In pursuit of stronger payment security, you’ll need to comply with more stringent and tougher standards in PCI compliance8 when PCI DSS v4.0 goes into effect in March 2024. Enhancements to the gold standard in payment security are critical for ensuring secure transactions in today’s increasing threat landscape. But for organizations managing environments within its scope, the burden for achieving compliance with the standard will be significant.

When you’re doing business around the world, navigating regulatory requirements, laws and changes to industry standards is complex. Insurers hold a lot of data that is valuable to bad actors, and the cybersecurity threat landscape is only increasing.

Are you doing enough to mitigate risk from cyberattacks and fraud? Ask questions such as:

  • Is your business ready for PCI v4, which will go into effect on March 31, 2024?
  • How will you remain compliant/achieve compliance with regulations like PSD2 SCA? Can you implement 3D Secure (3DS) 2 authentication and deliver secure, seamless customer experiences?
  • Do you understand the high bar that your vendors will be subject to when it comes to ensuring compliance with PCI v4?
  • How much of your payments process is digitized? Do you still accept checks? Where is there paper floating around?

No. 5: Add local currency options without introducing FX exposure

Global insurance is a lower margin business, conversations with those in the industry highlighted, where FX risk can matter a lot. A common strategy for global insurers is to: Invoice in your preferred currency and have your policyholder handle FX conversion on their own and make payment in that choice currency. That provides a natural FX hedge, but definitely not the best experience for your customer, or for your business. For one thing, your billing team is spending time managing inquiries from customers about why “you charged them $200 more,” or chasing down short payments due to fees.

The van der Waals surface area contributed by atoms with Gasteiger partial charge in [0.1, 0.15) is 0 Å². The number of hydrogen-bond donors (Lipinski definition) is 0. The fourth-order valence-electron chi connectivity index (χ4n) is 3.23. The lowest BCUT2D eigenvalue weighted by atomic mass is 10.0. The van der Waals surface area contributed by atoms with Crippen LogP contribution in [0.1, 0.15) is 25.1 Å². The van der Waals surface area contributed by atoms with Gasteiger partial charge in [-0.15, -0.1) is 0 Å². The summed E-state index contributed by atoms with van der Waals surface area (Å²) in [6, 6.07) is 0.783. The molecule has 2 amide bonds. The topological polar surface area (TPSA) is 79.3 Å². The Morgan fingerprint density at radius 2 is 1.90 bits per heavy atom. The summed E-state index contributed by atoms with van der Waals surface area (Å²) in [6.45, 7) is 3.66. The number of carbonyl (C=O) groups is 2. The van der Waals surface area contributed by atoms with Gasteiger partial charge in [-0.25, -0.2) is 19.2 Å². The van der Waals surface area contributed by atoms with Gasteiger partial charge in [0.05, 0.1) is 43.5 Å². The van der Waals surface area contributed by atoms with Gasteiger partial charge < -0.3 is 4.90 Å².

More than 90% of the 301 financial professionals surveyed in a recent Flywire research report said that global expansion efforts could accelerate if they could find an easier way to deal with FX rates. Some 88% said the complexities of collecting cross-border payments impacts their ability to grow – with a full 40% saying it does so “significantly.”

Is this common billing and collections strategy working for your business? Here’s a few questions to ask:

  • How long is it taking you to settle payments using your current process? Is that acceptable?
  • What does the payer’s experience actually look like? Can they manage it online?
  • Can you easily onboard customers in new countries – or is managing FX an obstacle?
  • Is FX a high return risk? Can you free up capacity by offloading it?

A true payment partner should remove complexity – not add to it

There are many opportunities to remove cost and risk from the cross-border payments process that benefit your business and your customers.

Are you patching together payment gateways, payment processors and ultimately taking all the risk and responsibility to build a payments functionality yourself?

Process global insurance payments securely with lower wire and card processing fees, and achieve faster settlement speeds with Flywire.

Talk to one of our global insurance experts today.

1Pierre-Olivier Gourinchas “Resilient Global Economy Still Limping Along, With Growing Divergences,” (IMF Blog)

2Ian Youngman, “International Health Insurance 2023,” (IMPI).


4Graham Simons, “IPMI Summit: More mandatory PMI across Middle East opens up IPMI opportunities,” (Health & Protection)

5Cost of Health Insurance Report 2023,” (Pacific Prime)

6State of the Connected Customer Report,” (Salesforce).

7Cost of a Data Breach Report 2022,”(IBM Security conducted independently by the Ponemon Institute).

8David King, “CTO point of view: Less than one year to go before PCI v4.0, are you ready?” (Flywire)